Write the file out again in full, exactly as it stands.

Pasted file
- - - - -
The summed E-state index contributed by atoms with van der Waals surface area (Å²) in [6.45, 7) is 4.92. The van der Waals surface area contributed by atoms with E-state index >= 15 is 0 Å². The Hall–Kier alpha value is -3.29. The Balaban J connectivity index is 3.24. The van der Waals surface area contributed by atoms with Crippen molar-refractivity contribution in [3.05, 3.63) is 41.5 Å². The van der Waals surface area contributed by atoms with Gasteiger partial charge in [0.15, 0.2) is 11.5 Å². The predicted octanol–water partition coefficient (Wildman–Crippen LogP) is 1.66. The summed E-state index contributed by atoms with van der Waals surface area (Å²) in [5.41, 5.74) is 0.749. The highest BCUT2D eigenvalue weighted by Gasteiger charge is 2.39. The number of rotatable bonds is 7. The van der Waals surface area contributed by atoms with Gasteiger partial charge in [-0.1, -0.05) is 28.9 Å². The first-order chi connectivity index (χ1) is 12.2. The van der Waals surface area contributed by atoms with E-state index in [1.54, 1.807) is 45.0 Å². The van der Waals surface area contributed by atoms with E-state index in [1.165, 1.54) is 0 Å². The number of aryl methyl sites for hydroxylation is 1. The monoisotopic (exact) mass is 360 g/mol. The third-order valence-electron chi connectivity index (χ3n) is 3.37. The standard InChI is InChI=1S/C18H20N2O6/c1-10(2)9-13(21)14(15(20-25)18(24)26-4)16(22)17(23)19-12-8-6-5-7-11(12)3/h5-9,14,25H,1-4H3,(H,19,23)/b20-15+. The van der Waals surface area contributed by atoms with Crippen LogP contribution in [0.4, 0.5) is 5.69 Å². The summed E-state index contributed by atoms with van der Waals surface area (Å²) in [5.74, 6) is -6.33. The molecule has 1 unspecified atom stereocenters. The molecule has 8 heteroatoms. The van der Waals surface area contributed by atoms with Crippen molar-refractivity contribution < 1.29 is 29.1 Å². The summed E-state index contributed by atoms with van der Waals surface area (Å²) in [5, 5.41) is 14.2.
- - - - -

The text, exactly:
The summed E-state index contributed by atoms with van der Waals surface area (Å²) in [6.45, 7) is 4.92. The van der Waals surface area contributed by atoms with E-state index >= 15 is 0 Å². The Hall–Kier alpha value is -3.29. The Balaban J connectivity index is 3.24. The van der Waals surface area contributed by atoms with Crippen molar-refractivity contribution in [3.05, 3.63) is 41.5 Å². The van der Waals surface area contributed by atoms with Gasteiger partial charge in [0.15, 0.2) is 11.5 Å². The predicted octanol–water partition coefficient (Wildman–Crippen LogP) is 1.66. The summed E-state index contributed by atoms with van der Waals surface area (Å²) in [5.41, 5.74) is 0.749. The highest BCUT2D eigenvalue weighted by Gasteiger charge is 2.39. The number of rotatable bonds is 7. The van der Waals surface area contributed by atoms with Gasteiger partial charge in [-0.1, -0.05) is 28.9 Å². The first-order chi connectivity index (χ1) is 12.2. The van der Waals surface area contributed by atoms with E-state index in [1.54, 1.807) is 45.0 Å². The van der Waals surface area contributed by atoms with E-state index in [1.165, 1.54) is 0 Å². The number of aryl methyl sites for hydroxylation is 1. The monoisotopic (exact) mass is 360 g/mol. The third-order valence-electron chi connectivity index (χ3n) is 3.37. The standard InChI is InChI=1S/C18H20N2O6/c1-10(2)9-13(21)14(15(20-25)18(24)26-4)16(22)17(23)19-12-8-6-5-7-11(12)3/h5-9,14,25H,1-4H3,(H,19,23)/b20-15+. The van der Waals surface area contributed by atoms with Crippen LogP contribution in [0.4, 0.5) is 5.69 Å². The summed E-state index contributed by atoms with van der Waals surface area (Å²) in [5.74, 6) is -6.33. The molecule has 1 unspecified atom stereocenters. The molecule has 8 heteroatoms. The van der Waals surface area contributed by atoms with Crippen molar-refractivity contribution < 1.29 is 29.1 Å². The summed E-state index contributed by atoms with van der Waals surface area (Å²) in [5, 5.41) is 14.2.